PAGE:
Skip to Content

Converting JSON Data Into Flat Structure Using Alteryx

Blog | May 13, 2018 | By Vijai Narasimha

JSON or JavaScript Object Notation is an open-standard text-based storage format. It is a light-weight format that is easy for machines to parse (built for data interchange). It is derived or it is a subset of the JavaScript programming language for representing simple data structures. The data is stored in Name-Value pairs. In many situations, JSON was and is used as an alternative to XML.

Some architects and developers prefer data in JSON format because of its simple syntax. Some developers owe its usage to performance. Some are in favor of its server-side language consumption. Some prefer JSON for its verbose statements. The reasons are many.

JSON files come in different formats. From a very simple format where fields and field members are arranged in a new line or fields arranged in a single line to huge files which contain metadata information and stored with Parent and Child fields (or nested JSON objects) or sometimes stores as huge arrays.

A couple of examples are shown here.

But sometimes to analyze the data or to perform some testing or manipulation, we might need this data in a tidy Two – Dimensional flat structure where the column headers are on the top followed by row-level values like a standard Excel or CSV format.

Assuming, I am reading the data in Tableau for visualization, Tableau will not be able to read all JSON formats. Also, there is no efficient or easy way to import JSON data directly into a text file or excel.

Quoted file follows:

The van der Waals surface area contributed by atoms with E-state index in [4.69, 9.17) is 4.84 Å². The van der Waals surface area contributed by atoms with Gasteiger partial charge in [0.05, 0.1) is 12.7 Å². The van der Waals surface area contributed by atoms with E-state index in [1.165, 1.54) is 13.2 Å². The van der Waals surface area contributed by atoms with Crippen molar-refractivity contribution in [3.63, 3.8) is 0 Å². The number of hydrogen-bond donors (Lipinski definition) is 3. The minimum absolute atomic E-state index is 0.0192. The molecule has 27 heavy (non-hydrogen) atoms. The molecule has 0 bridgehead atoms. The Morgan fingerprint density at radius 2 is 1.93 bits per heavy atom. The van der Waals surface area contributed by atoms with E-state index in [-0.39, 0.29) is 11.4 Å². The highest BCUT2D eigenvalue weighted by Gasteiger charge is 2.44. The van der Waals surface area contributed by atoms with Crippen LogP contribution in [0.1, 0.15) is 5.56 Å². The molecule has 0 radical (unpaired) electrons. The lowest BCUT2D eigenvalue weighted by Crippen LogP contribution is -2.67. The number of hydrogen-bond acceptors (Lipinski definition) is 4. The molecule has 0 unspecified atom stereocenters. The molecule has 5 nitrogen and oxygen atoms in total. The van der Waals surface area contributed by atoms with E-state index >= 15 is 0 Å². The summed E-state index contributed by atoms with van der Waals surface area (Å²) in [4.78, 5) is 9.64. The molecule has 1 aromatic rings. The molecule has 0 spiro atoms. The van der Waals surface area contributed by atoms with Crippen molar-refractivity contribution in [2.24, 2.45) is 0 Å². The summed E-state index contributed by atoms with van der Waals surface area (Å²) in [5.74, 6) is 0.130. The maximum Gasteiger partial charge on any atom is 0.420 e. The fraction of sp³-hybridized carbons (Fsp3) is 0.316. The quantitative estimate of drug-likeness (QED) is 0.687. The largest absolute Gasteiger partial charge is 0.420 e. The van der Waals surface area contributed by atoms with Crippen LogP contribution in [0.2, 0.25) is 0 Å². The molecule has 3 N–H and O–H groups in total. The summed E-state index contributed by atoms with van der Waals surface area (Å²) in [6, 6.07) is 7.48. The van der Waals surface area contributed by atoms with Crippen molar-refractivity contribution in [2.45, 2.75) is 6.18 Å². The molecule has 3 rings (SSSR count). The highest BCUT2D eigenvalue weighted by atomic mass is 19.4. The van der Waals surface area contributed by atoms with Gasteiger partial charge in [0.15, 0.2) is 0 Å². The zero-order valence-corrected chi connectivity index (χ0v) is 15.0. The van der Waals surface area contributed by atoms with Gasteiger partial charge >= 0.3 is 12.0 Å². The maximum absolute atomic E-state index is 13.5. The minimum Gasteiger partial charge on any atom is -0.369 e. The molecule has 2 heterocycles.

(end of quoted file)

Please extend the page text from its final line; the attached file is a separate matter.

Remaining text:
____________________________________________________________________________________________
_________________________________________________________________________________________________________________________

In this blog, we will take one of the JSON formats and convert it into flat structure using Alteryx. This blog consists of two parts. For Part A, we will use the JSON data in the.JSON format and PART B will be a .TXT format.

The file structure that we want to use looks like this:

Part A

Using the file in JSON format. The step by step approach is discussed here

1) We will start with the Input tool. The data file is brought in as a standard JSON file with the default settings. We can see here Alteryx puts the fields one below another in a single column called JSON_Name followed by a single column of values called JSON_ValueString.

This data set consists of 15 rows of information. Each row has 6 fields. Alteryx is reading from top to bottom. So, we have 90 records displayed.

2) The next step would be to isolate the field names and remove the unwanted 0, 1, 2… to the left hand side of the JSON_Name field. So we will use the Text To Columns tool to separate the field using “.” as the delimiter.

Now, we need to focus on only three columns JSON_Name1, JSON_Name2, and JSON_Value String. We can use a Select tool and remove unwanted columns.

3) The next step would be to Pivot the values using the Cross Tab tool. This tool helps to identify the Grouping field, in this case the JSON_Name1; then pick the field headers which is JSON_Name2 and finally the field values which is JSON_ValueString.

In this case the Aggregation method has to be selected. Concatenate, First and Last – all work the same in this example.

4) The last step would be to remove unwanted columns or perform any other clean-up if necessary and write the data into an output file. For now, we are only reading the data on the Browse tool.

The final workflow looks like this:
Part B

Using the file in TXT format. This can be solved in 2 methods.

Method 1

The shortest way would be to convert the text file into a JSON format and read it using the workflow that was built before. But we will explore some other options too. Reasons not to covert to .json can be many for this – ranging from data integrity to performance to ease of handling etc

1) We will start with the Input tool as a standard text file. But we have to pay some attention to the configuration and settings.